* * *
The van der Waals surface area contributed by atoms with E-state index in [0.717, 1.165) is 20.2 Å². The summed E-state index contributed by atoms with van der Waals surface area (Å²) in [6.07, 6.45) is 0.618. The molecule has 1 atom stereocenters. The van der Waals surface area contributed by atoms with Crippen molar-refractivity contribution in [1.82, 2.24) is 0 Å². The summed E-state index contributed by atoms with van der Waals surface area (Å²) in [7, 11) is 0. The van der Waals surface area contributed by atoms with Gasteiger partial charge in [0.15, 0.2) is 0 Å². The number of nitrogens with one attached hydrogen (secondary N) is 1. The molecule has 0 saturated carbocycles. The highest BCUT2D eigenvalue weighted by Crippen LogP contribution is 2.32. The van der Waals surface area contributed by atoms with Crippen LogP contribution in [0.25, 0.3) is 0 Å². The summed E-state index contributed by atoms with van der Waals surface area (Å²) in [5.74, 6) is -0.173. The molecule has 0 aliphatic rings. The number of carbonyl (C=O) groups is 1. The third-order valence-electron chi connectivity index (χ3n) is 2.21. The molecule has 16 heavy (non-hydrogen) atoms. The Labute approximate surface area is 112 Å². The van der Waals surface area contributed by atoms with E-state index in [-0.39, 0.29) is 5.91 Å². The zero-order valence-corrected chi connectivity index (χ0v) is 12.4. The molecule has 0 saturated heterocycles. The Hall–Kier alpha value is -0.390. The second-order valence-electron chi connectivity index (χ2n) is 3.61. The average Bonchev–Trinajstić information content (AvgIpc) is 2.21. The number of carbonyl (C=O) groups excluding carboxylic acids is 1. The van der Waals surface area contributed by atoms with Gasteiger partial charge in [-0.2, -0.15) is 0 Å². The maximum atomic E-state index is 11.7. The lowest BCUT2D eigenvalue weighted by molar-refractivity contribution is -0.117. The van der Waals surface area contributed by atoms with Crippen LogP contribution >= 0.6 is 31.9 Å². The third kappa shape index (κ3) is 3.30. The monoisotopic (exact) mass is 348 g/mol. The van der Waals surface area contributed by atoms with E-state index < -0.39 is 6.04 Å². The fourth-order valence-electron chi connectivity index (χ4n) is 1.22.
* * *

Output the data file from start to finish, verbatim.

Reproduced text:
The van der Waals surface area contributed by atoms with E-state index in [0.717, 1.165) is 20.2 Å². The summed E-state index contributed by atoms with van der Waals surface area (Å²) in [6.07, 6.45) is 0.618. The molecule has 1 atom stereocenters. The van der Waals surface area contributed by atoms with Crippen molar-refractivity contribution in [1.82, 2.24) is 0 Å². The summed E-state index contributed by atoms with van der Waals surface area (Å²) in [7, 11) is 0. The van der Waals surface area contributed by atoms with Gasteiger partial charge in [0.15, 0.2) is 0 Å². The number of nitrogens with one attached hydrogen (secondary N) is 1. The molecule has 0 saturated carbocycles. The highest BCUT2D eigenvalue weighted by Crippen LogP contribution is 2.32. The van der Waals surface area contributed by atoms with Crippen LogP contribution in [0.25, 0.3) is 0 Å². The summed E-state index contributed by atoms with van der Waals surface area (Å²) in [5.74, 6) is -0.173. The molecule has 0 aliphatic rings. The number of carbonyl (C=O) groups is 1. The third-order valence-electron chi connectivity index (χ3n) is 2.21. The molecule has 16 heavy (non-hydrogen) atoms. The Labute approximate surface area is 112 Å². The van der Waals surface area contributed by atoms with E-state index in [-0.39, 0.29) is 5.91 Å². The zero-order valence-corrected chi connectivity index (χ0v) is 12.4. The molecule has 0 saturated heterocycles. The Hall–Kier alpha value is -0.390. The second-order valence-electron chi connectivity index (χ2n) is 3.61. The average Bonchev–Trinajstić information content (AvgIpc) is 2.21. The number of carbonyl (C=O) groups excluding carboxylic acids is 1. The van der Waals surface area contributed by atoms with Gasteiger partial charge in [-0.2, -0.15) is 0 Å². The maximum atomic E-state index is 11.7. The lowest BCUT2D eigenvalue weighted by molar-refractivity contribution is -0.117. The van der Waals surface area contributed by atoms with Crippen LogP contribution >= 0.6 is 31.9 Å². The third kappa shape index (κ3) is 3.30. The monoisotopic (exact) mass is 348 g/mol. The van der Waals surface area contributed by atoms with E-state index < -0.39 is 6.04 Å². The fourth-order valence-electron chi connectivity index (χ4n) is 1.22.